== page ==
These jams are getting even jammier, and by that I mean we’re improvising more. A lot of jams are about getting together and playing songs, but to me, without the improv element, those aren’t really jams at all. I guess they’re song circles, and definitely a cool and enjoyable form of music-making, but…not really jams. Your mileage may vary, but I’m sticking to my definition.
At the Jam Favorites session in March, we turned a corner in this respect. We played The Weight and Wagon Wheel, two songs which are simple and so wide open that they really invite solos. After talking through how to get the groove and the chord changes tight, we went right around the circle, taking turns soloing, and it went GREAT. Everybody stepped up and went for it! At the end of the session, it was declared to be the Best One Yet.
Some changes were therefore in order. We’re plugging in this time, and we’re playing blues songs. Another important element in a successful jam is the notion of finding common ground between all the players, and I don’t know a better way to do that than playing blues. There’s room for everybody to contribute in any way they can. What could be better?
We’re meeting on Saturday, April 26. The morning session is full, and there is only one slot left at the 4PM session. Dust My Broom, The Thrill Is Gone, and Sittin’ On Top Of The World (done Wolf’s way) are on the menu. General info is here on the site. Someone’s going to grab that last slot, so don’t wait around. It’s time to play!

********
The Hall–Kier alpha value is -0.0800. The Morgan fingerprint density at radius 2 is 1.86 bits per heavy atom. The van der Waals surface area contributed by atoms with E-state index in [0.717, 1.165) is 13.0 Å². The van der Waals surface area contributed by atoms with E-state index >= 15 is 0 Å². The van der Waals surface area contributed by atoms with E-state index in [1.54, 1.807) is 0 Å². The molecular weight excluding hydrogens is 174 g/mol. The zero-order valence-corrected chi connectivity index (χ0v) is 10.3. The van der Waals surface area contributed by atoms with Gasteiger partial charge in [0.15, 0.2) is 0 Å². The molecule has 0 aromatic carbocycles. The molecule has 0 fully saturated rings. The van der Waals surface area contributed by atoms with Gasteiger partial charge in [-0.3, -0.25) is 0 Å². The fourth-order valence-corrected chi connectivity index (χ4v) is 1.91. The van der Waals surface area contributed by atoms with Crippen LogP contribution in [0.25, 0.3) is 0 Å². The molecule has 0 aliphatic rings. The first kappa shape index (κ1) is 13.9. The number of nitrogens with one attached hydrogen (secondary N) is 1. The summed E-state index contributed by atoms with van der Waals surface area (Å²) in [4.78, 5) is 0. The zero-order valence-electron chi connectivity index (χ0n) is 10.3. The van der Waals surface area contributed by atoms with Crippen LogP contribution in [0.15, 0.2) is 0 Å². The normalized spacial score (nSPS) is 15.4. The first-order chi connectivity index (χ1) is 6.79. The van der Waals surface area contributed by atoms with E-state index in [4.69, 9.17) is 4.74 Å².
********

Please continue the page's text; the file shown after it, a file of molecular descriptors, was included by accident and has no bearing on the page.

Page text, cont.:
I’m very happy to say that the guitars we built in the first Tele course have attracted a good deal of interest. You have to take my word for it about the great sound, at least until I can get some clips up. But everyone can see they look beautiful. We’re not into doing this halfway!
So, from the mailbox:
Q: Can I bring my own neck and body from XYZ vendor?
A: Better check with me first and in many cases, I have to say no. Proper fit of the neck to the body is critical, and a mismatch can’t be easily fixed, if at all. With the AllParts necks and Clearfork’s bodies, that issue doesn’t even come up. If you were to order both the body and neck from the same vendor (Warmoth or USACG), then we’d probably be OK. Going that way is a lot more expensive, though.
Q: Will my guitar keep up with the commercially-made guitars I’ve bought before?
A: Absolutely, and the combination of the thin finish and carefully selected and assembled parts will give you a sound you can’t get from a guitar with a thicker finish. Choosing your own parts (I provide recommendations here) will mean you don’t need to mod it later, because you can get it right the first time. Of course, down the line you can swap out parts and pickups all you like.
Q: I’d like a sparkle/metalflake/bass boat finish with binding on everything! Can I get that?
A: Sorry, no can do. I recommend and offer a very thin finish, carefully applied and rubbed out, because it both sounds and looks great. If your body or neck comes with binding installed, we can work with that. But options like fancy custom finishes and the like are available from the $4,000-and-up builders. We’re all about getting a great guitar that you really helped to build for a total cost of $1,200 to maybe $1,500.